Iowa was once covered by 30 million acres of prairie that was home to a huge diversity of plant and animal life. Prairies contain an abundant mixture of grasses, sedges, and forbs or wildflowers. Different prairie plants grow based on soil types and moisture levels which determines whether an area will be a wet, mesic, or dry prairie, all of which can be found in the state. Since European settlement, prairie land cover in Iowa has been reduced to less than 0.1% of its original extent and with its disappearance the state lost many of the plants and animals that depend on this habitat for survival. Efforts have been made across the state and throughout the Midwest to restore prairie habitat and preserve the few original prairies remnants that have persisted. To learn more about one of Iowa's rare remnant prairies check out this video.
Here, we have collected resources from a variety of sources that provide useful information on prairie restoration, management, and renovation. This page primarily focuses on larger prairies. Urban prairies and prairie gardens are important as well. We will soon have a backyard page available for more information on how to establish prairies in landscapes or backyards.
How to Establish Prairie Habitat
The National Park Service has a series of pages that break prairie restoration down into useful steps which introduce the restoration process for beginners:
- Plant Your Own Prairie
- Site Selection
- Preparing Your Site
- Planting or Seeding Your Prairie
- Prairie Maintenance
North Dakota State University has a Prairie Reconstruction Guidebook with an in depth description of how to establish prairie habitat.
Prairie restoration can be a unique process for each landowner based on site characteristics and restoration goals.
- The Nature Conservancy provides guides to prairie restoration that are tailored to specific land-use types. Note: this resource provides information for seed mixes and restoration professionals specific to Minnesota so be sure to check out the Iowa specific resources listed below on our page for that information.
- The Iowa State University STRIPS project specifically addresses the benefits of incorporating prairie into productive agricultural lands. Download their Installing Prairie Strips: Frequently Asked Questions brochure to learn more.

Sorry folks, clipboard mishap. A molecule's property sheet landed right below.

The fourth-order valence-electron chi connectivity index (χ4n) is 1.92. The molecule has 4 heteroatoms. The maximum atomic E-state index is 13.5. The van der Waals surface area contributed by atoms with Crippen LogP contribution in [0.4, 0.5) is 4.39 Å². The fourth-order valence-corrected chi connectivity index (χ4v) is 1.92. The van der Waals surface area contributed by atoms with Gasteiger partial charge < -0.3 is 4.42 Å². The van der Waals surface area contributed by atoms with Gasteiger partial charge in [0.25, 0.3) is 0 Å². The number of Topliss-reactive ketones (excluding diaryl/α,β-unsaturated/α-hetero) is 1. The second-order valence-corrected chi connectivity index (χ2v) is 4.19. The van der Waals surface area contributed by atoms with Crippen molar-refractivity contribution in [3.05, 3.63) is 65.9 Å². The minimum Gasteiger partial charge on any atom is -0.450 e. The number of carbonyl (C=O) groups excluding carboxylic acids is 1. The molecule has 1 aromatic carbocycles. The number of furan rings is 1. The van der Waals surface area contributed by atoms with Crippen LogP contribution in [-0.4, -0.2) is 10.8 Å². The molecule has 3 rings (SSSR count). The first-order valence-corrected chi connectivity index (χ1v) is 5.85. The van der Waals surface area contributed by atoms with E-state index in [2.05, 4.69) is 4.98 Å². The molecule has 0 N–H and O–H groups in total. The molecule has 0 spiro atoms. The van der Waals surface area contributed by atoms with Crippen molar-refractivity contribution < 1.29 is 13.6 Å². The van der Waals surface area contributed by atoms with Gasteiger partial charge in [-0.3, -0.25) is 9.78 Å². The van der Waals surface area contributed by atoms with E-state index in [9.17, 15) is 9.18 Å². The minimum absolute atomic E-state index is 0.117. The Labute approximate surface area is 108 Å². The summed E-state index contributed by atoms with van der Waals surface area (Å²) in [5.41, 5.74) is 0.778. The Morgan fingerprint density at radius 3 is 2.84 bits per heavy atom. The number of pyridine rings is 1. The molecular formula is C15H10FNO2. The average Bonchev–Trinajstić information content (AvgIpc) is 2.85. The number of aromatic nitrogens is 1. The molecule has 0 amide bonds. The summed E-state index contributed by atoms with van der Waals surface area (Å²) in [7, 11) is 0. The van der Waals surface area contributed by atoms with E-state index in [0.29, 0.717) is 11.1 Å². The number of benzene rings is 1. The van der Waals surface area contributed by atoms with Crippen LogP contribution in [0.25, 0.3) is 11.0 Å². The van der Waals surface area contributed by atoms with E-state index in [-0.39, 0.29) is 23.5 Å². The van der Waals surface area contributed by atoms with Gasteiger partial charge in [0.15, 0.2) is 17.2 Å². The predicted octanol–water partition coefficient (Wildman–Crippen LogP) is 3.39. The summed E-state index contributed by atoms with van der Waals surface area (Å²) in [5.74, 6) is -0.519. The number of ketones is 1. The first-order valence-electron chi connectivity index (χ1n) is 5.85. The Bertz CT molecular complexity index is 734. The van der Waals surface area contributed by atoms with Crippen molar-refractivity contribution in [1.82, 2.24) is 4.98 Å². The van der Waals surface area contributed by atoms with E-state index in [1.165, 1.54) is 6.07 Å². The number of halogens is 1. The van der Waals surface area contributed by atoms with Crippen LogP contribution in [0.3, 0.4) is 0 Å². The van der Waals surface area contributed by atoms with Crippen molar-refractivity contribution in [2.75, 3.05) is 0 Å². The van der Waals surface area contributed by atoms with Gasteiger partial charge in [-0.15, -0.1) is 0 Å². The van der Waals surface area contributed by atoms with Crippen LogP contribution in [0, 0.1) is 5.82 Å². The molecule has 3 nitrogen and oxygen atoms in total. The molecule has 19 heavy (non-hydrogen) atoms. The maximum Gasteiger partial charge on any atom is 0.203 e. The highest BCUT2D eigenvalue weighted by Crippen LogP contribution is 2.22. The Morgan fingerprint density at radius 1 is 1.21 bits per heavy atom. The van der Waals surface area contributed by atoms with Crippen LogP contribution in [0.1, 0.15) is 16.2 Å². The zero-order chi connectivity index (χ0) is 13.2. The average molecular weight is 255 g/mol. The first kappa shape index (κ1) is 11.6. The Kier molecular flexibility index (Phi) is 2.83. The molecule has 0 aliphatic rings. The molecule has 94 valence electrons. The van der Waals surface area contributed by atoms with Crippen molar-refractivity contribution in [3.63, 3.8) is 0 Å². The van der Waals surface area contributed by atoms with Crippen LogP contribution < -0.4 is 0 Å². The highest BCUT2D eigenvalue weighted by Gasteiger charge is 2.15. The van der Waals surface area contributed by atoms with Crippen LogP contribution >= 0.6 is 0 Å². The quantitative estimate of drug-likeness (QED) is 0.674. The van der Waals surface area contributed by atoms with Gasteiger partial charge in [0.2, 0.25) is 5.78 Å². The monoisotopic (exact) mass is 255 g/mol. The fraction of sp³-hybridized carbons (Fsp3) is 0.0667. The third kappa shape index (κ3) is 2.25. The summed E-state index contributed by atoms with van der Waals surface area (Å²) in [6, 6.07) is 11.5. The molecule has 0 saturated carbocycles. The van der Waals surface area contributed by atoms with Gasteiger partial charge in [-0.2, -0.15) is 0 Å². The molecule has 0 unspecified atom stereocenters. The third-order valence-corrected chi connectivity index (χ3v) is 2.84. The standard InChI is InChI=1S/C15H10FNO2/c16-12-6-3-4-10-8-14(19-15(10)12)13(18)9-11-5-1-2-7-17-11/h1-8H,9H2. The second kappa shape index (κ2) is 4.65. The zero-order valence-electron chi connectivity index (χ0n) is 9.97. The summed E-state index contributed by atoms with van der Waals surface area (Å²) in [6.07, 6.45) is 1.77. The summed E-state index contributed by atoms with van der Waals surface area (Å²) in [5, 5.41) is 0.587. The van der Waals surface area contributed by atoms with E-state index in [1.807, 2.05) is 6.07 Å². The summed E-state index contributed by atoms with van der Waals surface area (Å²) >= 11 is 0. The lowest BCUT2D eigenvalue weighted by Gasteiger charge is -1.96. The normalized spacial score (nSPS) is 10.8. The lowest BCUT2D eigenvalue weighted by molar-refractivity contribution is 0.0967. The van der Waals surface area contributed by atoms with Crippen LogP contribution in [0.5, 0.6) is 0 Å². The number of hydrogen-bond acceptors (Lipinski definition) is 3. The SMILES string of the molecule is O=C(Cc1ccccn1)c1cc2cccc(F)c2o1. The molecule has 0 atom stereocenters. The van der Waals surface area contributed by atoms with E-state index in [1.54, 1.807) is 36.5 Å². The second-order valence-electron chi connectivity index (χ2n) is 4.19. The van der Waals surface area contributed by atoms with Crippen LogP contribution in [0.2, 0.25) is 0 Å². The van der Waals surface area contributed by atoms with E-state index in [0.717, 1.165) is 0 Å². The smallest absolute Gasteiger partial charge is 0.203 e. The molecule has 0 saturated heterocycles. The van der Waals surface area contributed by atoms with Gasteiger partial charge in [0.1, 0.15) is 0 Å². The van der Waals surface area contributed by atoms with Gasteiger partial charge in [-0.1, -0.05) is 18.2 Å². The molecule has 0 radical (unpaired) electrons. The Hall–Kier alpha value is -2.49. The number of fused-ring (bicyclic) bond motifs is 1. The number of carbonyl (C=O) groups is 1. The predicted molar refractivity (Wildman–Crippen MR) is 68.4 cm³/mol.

- The Natural Resources Conservation Service has guides for planting corn and soybean fields to native prairie and converting cool season grass into native prairie.
- This article from the University of Wisconsin Extension describes planting prairie on smaller plots and explains why it’s often important to plant seeds in the fall.
Prairie Restoration Books:
- The Tallgrass Prairie Center Guide to Prairie Restoration in the Upper Midwest by Daryl Smith, Dave Williams, Greg Houseal, and Kirk Henderson
- Restoring the Tallgrass Prairie: An Illustrated Manual for Iowa and the Upper Midwest by Shirley Shirley
- A Practical Guide to Prairie Reconstruction by Carl Kurtz
Selecting Native Plants, Buying Seeds, and Seeking Assistance
Choosing what to plant is an important part of planning a prairie restoration. The Tallgrass Prairie Center at the University of Northern Iowa provides a summary of things to consider when selecting plant species.
There are many places that sell native prairie seeds or plants and offer services to help private landowners establish prairie habitat. The links below are not an endorsement of any company or organization and omission does not imply discrimination.
- Pheasants Forever Native Seed Program
- Plant Iowa Native has a list of private companies in Iowa (click on “Prairie/Wetland Services) that offer seeds, seed mixes, and plants as well as various services related to establishing and managing a prairie including soil testing, planting, mowing, prescribed burning, herbicide application, and brush control.
- The Tallgrass Prairie Center at the University of Northern Iowa provides a video series on creating a seed mix. They also have a seed calculator for soil types in Iowa to help design high quality prairie plantings and a detailed brochure on designing seed mixes.